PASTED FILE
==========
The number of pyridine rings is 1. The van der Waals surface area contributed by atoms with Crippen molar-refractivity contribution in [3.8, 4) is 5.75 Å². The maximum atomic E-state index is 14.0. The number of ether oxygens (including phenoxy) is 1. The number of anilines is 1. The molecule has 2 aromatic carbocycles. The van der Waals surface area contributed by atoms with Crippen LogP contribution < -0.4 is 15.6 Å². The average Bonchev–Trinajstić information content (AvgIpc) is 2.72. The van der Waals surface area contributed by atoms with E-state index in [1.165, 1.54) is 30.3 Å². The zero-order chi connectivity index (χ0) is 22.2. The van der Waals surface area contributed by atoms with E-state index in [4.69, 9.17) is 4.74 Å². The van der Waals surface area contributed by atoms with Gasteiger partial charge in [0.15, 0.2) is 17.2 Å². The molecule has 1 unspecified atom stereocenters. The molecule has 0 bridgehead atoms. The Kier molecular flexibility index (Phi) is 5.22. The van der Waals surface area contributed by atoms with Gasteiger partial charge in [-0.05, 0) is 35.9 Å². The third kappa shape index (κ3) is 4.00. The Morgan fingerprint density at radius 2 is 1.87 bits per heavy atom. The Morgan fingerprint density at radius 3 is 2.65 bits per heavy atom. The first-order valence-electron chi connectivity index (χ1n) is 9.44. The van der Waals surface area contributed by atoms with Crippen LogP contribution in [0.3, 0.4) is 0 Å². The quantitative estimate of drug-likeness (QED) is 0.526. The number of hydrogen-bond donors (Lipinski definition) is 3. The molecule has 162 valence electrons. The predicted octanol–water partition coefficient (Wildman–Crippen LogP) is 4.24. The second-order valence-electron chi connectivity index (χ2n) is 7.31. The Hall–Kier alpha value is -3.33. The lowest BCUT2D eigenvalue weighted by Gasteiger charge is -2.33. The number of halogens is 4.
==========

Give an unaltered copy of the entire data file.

The number of pyridine rings is 1. The van der Waals surface area contributed by atoms with Crippen molar-refractivity contribution in [3.8, 4) is 5.75 Å². The maximum atomic E-state index is 14.0. The number of ether oxygens (including phenoxy) is 1. The number of anilines is 1. The molecule has 2 aromatic carbocycles. The van der Waals surface area contributed by atoms with Crippen LogP contribution < -0.4 is 15.6 Å². The average Bonchev–Trinajstić information content (AvgIpc) is 2.72. The van der Waals surface area contributed by atoms with E-state index in [1.165, 1.54) is 30.3 Å². The zero-order chi connectivity index (χ0) is 22.2. The van der Waals surface area contributed by atoms with E-state index in [4.69, 9.17) is 4.74 Å². The van der Waals surface area contributed by atoms with Gasteiger partial charge in [0.15, 0.2) is 17.2 Å². The molecule has 1 unspecified atom stereocenters. The molecule has 0 bridgehead atoms. The Kier molecular flexibility index (Phi) is 5.22. The van der Waals surface area contributed by atoms with Gasteiger partial charge in [-0.05, 0) is 35.9 Å². The third kappa shape index (κ3) is 4.00. The Morgan fingerprint density at radius 2 is 1.87 bits per heavy atom. The Morgan fingerprint density at radius 3 is 2.65 bits per heavy atom. The first-order valence-electron chi connectivity index (χ1n) is 9.44. The van der Waals surface area contributed by atoms with Crippen LogP contribution in [0.3, 0.4) is 0 Å². The quantitative estimate of drug-likeness (QED) is 0.526. The number of hydrogen-bond donors (Lipinski definition) is 3. The molecule has 162 valence electrons. The predicted octanol–water partition coefficient (Wildman–Crippen LogP) is 4.24. The second-order valence-electron chi connectivity index (χ2n) is 7.31. The Hall–Kier alpha value is -3.33. The lowest BCUT2D eigenvalue weighted by Gasteiger charge is -2.33. The number of halogens is 4.